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State Budget Crisis
Mon December 13, 2010
Pension reform proposals shock some retirees
About 90,000 Washington state retirees have been getting annual cost of living increases during the great recession. Now Governor Chris Gregoire says it’s time to halt to those automatic raises. The proposal is already generating an angry response.
Washington’s pension system is underfunded to the tune of $7 billion. The state owes $4 billion of that, and local governments owe the rest.
With the state budget in crisis, Governor Gregoire says now is the time to rein-in pension costs. Her first target: eliminating automatic annual raises in the state’s two oldest retirement plans – as opposed to the newer plans for more recent employees.
“I am a long-term public servant, I am a member of Plan 1 so I know the sacrifice that’s being asked. My husband is as well. And he understands the sacrifice that’s being asked,” the governor told reporters at a Monday briefing.
But Ed Gonion is not so understanding.
"Well I’m shocked by it,” says Gonion, who runs the Washington State School Retirees Association. He says the annual raises – enacted in 1995 - are not the problem. Instead he points to years of under-funding by state lawmakers.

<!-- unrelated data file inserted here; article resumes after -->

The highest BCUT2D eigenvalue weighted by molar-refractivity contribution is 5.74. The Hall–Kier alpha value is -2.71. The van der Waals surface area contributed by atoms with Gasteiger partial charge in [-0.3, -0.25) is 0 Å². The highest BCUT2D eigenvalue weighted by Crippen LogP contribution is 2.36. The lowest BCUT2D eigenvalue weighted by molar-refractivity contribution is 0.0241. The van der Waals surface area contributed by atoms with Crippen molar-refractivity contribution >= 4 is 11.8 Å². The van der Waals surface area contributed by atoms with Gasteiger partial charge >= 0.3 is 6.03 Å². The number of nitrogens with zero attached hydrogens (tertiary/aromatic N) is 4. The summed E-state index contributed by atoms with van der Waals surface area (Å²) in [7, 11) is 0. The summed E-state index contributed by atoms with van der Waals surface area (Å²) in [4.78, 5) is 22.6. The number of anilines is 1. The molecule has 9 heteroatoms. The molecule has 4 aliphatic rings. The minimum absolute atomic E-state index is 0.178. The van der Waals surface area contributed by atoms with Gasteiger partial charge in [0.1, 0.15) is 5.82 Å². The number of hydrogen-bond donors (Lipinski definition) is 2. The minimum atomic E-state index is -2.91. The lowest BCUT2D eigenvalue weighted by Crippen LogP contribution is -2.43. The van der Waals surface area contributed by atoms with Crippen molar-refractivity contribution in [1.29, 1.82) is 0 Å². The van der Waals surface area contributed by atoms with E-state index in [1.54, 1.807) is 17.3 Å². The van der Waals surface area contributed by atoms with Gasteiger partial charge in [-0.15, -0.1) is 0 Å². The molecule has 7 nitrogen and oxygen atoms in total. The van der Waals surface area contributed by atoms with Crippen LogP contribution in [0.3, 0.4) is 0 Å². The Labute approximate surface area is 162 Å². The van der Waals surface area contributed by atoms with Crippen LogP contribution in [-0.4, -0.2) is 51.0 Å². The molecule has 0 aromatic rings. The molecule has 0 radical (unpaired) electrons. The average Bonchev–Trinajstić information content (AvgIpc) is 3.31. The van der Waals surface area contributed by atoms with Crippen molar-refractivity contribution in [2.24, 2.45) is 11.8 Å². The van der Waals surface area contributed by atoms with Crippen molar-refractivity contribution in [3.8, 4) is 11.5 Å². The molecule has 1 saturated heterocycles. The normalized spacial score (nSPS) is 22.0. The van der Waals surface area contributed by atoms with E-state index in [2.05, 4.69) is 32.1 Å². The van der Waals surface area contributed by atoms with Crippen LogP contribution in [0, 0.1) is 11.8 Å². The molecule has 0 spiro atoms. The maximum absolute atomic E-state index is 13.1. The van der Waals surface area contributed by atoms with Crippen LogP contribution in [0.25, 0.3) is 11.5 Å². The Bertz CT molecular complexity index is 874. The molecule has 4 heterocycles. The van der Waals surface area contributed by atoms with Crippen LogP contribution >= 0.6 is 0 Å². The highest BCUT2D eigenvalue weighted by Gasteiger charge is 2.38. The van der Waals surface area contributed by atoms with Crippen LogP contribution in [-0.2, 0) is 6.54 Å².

“So really it appears the governor’s proposal is we’re going to blame the victim. And then when the plan is in real trouble and the state owes the money back then say, ‘Gee we’ve got to cut benefits to balance the plan.’,” says Gonion.
The average annual raise is $600 for a retiree who worked 30 years. According to a recent State Treasurer’s report, the average Plan 1 pensioner gets $21,000 per year in retirement. But there are more than 100 state retirees earning more than $100,000 annually.
Gregoire says by eliminating the automatic increase, she can immediate cut Washington’s $7 billion pension problem by more than half. Any change like this would require legislative approval.
Other Pension Reforms Planned
The governor is also proposing other pension reforms. She wants to end incentives for state employees to retire early and still get a full pension. In addition, she would clamp down on double-dipping. That is the practice of retiring from state service and then hiring back on – especially at a university – in order to collect both a pension and a salary.